Posts By This Author

New and Noteworthy: ‘Heart and Soul,’ Queering Contemplation, and More

by The Editors 03-27-2024
Three culture recommendations from our editors. 
The image shows the cover of the BBC podcast "Heart and Soul" which shows a silhouette walking through a door


Dispatches of Devotion

The BBC weekly podcast Heart and Soul dissects religion’s ubiquitous and misunderstood presence in public life. Imbued with a refreshing human sensitivity, weekly episodes cover a range of faith topics — from Russian Orthodoxy in Kenya to a Sikh music revival. BBC

Transcendent Visions and Deep Healing

by The Editors 03-21-2024
How do we tell if a spiritual experience is real?
The illustration depicts Rev. Richard Joyner, who is a Black man wearing a blue shirt, holding vegetables with an abundant garden in the background. The quote reads "Gardens Teach Freedom"

Rev. Richard Joyner is pastor of Conetoe Chapel Missionary Baptist Church in North Carolina and founder of the Conetoe Family Life Center, a 25-acre community garden and nonprofit. / Illustration by Hazel P. Mason 

ENGLISH MYSTIC JULIAN of Norwich had a busy 24 hours on May 13, 1373, during which she experienced a series of vivid and visceral visions. At a time when the church preached that suffering was God’s punishment on sinful people, Julian interrogated the crucified Christ: “Lord, how can all be well when great harm has come, by sin, to your creatures?” Jesus replies to her, “I am able to make all things well and I shall make all things well.” In this issue, reviewer Ezra Craker and columnist Sarah James draw on Julian’s wisdom for our own time.

Gratitude Amid Another U.S. Election Year

by The Editors 02-15-2024
Following Jesus in his joyful mission of liberation for all.
The image shows Elvira Arellano, a hispanic advocate for undocumented immigrants. There are monarch butterflies circling her head.

Elvira Arellano, a Mexican-born advocate for undocumented immigrants to the U.S., gained national recognition in 2006 when she took sanctuary in Adalberto United Methodist Church in Chicago. She requested asylum in 2014. Her case is still pending. / Illustration by Clarissa Martinez

WELCOME TO ANOTHER U.S. election year. The man atop the Republican elephant charges forward. The incumbent astride the Democrat's donkey stubbornly digs in his heels. We at Sojourners seek to follow Jesus in his joyful mission of liberation for all. We see this in Georgia, through the holy imperfect work of racial reparations, as reported by assistant editor Josina Guess. We see it in California, where former Sojourners fellow Laurel Mathewson finds unexpected intimacy with God through prayer and study of Teresa of Ávila.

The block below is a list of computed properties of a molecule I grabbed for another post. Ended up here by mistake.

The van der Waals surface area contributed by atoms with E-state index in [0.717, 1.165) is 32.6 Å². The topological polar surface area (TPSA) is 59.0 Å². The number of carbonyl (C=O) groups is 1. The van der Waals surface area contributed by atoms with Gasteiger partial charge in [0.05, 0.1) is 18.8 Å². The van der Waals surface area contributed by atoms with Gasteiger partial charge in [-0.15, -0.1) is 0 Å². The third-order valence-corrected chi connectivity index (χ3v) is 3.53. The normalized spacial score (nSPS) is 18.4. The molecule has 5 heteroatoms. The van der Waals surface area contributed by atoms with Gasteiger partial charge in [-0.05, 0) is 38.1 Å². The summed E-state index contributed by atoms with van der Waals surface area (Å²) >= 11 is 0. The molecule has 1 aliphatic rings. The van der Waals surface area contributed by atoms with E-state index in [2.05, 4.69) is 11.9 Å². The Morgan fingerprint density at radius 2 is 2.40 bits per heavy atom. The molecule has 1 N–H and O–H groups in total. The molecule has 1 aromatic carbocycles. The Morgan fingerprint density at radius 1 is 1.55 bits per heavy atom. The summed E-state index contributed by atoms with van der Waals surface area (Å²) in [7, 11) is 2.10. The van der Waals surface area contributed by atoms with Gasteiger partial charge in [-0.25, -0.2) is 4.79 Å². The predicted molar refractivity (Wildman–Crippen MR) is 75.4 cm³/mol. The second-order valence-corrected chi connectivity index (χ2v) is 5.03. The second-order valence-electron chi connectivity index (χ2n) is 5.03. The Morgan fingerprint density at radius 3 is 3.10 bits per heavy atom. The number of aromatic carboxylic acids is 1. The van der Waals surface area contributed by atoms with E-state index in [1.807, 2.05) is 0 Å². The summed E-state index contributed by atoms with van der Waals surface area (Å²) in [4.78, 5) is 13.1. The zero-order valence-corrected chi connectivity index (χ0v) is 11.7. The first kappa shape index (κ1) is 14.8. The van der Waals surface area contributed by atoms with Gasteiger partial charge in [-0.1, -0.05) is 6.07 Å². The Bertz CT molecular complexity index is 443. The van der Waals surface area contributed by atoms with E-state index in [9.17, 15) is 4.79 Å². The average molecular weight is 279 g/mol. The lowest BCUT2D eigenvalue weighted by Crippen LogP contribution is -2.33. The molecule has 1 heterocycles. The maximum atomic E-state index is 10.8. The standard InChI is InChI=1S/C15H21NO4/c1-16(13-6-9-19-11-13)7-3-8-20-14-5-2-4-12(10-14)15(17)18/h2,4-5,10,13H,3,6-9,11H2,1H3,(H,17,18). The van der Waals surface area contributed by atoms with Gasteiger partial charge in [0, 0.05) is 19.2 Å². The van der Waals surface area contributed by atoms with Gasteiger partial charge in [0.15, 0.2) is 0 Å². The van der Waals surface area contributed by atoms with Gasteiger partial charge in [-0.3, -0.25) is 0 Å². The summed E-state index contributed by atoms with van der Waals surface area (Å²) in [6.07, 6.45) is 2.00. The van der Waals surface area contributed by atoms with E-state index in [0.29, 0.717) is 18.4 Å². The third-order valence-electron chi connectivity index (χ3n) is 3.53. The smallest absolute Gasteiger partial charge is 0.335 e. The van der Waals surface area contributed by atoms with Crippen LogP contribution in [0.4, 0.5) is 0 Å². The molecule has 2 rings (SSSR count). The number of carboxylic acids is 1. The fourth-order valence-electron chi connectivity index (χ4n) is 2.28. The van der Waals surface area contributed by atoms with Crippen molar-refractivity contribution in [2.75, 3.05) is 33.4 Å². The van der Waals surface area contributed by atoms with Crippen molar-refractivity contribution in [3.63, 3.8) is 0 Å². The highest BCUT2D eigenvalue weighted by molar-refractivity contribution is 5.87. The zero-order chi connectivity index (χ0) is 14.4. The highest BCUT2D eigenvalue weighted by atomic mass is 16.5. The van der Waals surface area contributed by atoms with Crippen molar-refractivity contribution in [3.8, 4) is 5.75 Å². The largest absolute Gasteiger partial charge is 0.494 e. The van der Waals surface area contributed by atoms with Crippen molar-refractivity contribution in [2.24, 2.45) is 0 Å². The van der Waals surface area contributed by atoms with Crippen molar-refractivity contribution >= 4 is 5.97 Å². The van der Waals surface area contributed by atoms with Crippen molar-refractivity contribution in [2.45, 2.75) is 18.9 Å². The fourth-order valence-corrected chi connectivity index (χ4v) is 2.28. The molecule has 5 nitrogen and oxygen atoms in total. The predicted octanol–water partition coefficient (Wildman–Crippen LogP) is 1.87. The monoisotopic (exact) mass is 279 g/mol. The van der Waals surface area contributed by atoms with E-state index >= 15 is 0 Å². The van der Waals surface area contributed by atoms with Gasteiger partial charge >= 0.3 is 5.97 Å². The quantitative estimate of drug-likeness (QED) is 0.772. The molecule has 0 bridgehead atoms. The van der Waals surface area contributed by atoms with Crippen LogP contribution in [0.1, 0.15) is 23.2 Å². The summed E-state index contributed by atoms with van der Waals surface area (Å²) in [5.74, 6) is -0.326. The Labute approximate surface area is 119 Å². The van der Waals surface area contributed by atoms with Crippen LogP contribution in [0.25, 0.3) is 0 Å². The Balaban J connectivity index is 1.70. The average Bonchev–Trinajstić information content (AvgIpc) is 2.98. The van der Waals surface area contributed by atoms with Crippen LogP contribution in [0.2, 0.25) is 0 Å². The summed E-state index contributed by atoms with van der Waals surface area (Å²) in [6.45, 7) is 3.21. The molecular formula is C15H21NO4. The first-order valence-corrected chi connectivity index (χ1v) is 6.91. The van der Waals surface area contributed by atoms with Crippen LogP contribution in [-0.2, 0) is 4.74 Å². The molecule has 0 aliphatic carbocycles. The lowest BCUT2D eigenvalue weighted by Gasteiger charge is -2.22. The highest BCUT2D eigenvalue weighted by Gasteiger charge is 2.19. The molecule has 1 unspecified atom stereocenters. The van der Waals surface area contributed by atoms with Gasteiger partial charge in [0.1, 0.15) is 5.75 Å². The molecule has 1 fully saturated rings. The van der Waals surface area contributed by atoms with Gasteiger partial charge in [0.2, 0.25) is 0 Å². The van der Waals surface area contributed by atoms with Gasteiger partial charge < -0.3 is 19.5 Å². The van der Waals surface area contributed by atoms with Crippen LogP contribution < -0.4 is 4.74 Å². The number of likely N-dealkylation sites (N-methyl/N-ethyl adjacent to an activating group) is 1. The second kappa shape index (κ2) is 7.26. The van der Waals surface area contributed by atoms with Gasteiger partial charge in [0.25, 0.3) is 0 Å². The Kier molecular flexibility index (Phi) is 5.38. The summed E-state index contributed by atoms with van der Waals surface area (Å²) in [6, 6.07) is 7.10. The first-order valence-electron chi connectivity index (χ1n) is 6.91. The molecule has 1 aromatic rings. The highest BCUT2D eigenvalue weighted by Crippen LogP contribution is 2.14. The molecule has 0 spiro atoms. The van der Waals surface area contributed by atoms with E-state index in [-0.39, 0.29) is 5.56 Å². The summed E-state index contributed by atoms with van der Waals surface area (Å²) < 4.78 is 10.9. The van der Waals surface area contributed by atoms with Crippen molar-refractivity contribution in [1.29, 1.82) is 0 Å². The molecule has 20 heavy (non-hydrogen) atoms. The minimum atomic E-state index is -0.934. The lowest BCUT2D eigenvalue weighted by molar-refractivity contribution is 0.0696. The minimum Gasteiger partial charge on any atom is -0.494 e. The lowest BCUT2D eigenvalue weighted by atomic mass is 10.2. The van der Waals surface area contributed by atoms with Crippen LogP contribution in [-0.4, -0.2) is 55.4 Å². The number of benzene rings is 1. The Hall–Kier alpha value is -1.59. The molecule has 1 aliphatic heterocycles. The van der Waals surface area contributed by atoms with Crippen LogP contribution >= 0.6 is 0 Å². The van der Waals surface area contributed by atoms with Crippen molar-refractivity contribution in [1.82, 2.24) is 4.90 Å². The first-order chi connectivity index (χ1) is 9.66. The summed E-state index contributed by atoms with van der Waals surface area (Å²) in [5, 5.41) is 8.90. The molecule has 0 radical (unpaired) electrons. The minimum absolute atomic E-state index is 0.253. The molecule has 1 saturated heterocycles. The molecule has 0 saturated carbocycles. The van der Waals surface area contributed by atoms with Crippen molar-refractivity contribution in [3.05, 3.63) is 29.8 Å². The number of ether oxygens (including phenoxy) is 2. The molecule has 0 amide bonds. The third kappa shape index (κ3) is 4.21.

New and Noteworthy: ‘The Empty Promises of White Supremacy,’ Building Better Healthcare Systems, and More

by The Editors 02-12-2024
Three culture recommendations from our editors. 
The picture shows a book cover on a blue background. The book is called "Trash" and has a picture of a trailer on it.


Class Over Race

In Trash: A Poor White Journey, chaplain Cedar Monroe explores the complex dynamics of being poor and white in the U.S. Grounded in liberation theology, the author ultimately calls communities to embrace multiracial solidarity and reject “the empty promises of white supremacy.” Broadleaf

New and Noteworthy: A Primer on Activism, ‘Nice Churchy Patriarchy,’ and More

by The Editors 01-10-2024
Three culture recommendations from our editors.
The image shows the cover art for the podcast "Weight For It" which features a bald Black man with a beard and glasses smiling and laughing in a teal shirt.


Bodies of Thought

In the podcast Weight For It, host Ronald Young Jr. explores “the nuanced thoughts of fat folks, and of all folks who think about their weight all the time.” These vulnerable, reflective episodes carefully address how fatness intersects with topics such as gender and health care. Radiotopia

What Lent, Valentine's Day, and Activists in Sports Have in Common

by The Editors 01-09-2024
Standing up against abusive power on behalf of an ethos of love.
The illustration show Layshia Clarendon holding a basketball on their shoulder with the quote, "The more I learned about the gospel, the more I fell in love with Jesus and his radical love and nonconformity."

Layshia Clarendon is a 10-year WNBA veteran, a Christian advocate for social justice, and the league's first trans and nonbinary player. / Illustration by Keith Vlahakis 

AT FIRST GLANCE, the congruence of Valentine’s Day and the beginning of Lent seems, well, incongruent. The first is culturally associated with hearts and chocolates, the latter with fasting and spiritual examination. But it turns out that the two have some deep overlays. The Feast of St. Valentine honors a third-century bishop who defied the Roman emperor and married young couples in secret, for which he was imprisoned and later executed, and for which he is remembered as the patron saint of love.

New and Noteworthy: Black Feminism, ‘That Tooth Nibbling at Your Soul,’ and Jamila Woods’ New Album

by The Editors 12-01-2023
Three culture recommendations from our editors.
The image shows the album cover of Jamila Woods' album "Water Made Us," in which she is starring at her reflection in the water.


Poured Out

Singer-songwriter Jamila Woods draws on themes of spirituality and racial justice to create music at once urgent and transcendent. In her new album, Water Made Us, she sings, “Here comes the flood, I’ll save a place for you. / And when it’s all said and done / I hope you send a dove.” Jagjaguwar

Nonviolence Amid the Carnage of War

by The Editors 11-28-2023
The message of Palestinian peacemaker Ali Abu Awwad is more crucial than ever.
The illustration shows Sharon Lavigne over a background of clouds, with the quote "To love a community is to find ways to heal a community"

Sharon Lavigne, founder of the Louisiana environmental justice group Rise St. James, is a 2021 Goldman Environmental Prize winner and recipient of the 2022 Laeare Medal for service to the U.S. Catholic Church and society. / Illustration by Raz Latif 

WE BEGIN PLANNING each issue of the magazine months in advance, and this edition was no exception. Our conversations about Christian nonviolence last summer were rooted in our long history of wrestling with questions of how to put our biblical faith into practice in the face of challenging, real-world problems. Our goal, as always, is to offer a word that is both “timeless and timely,” and the combination of John Dear’s biblical reflection on Mary’s role as a “teacher of nonviolence” and our interview with Palestinian peacemaker Ali Abu Awwad seemed exactly that.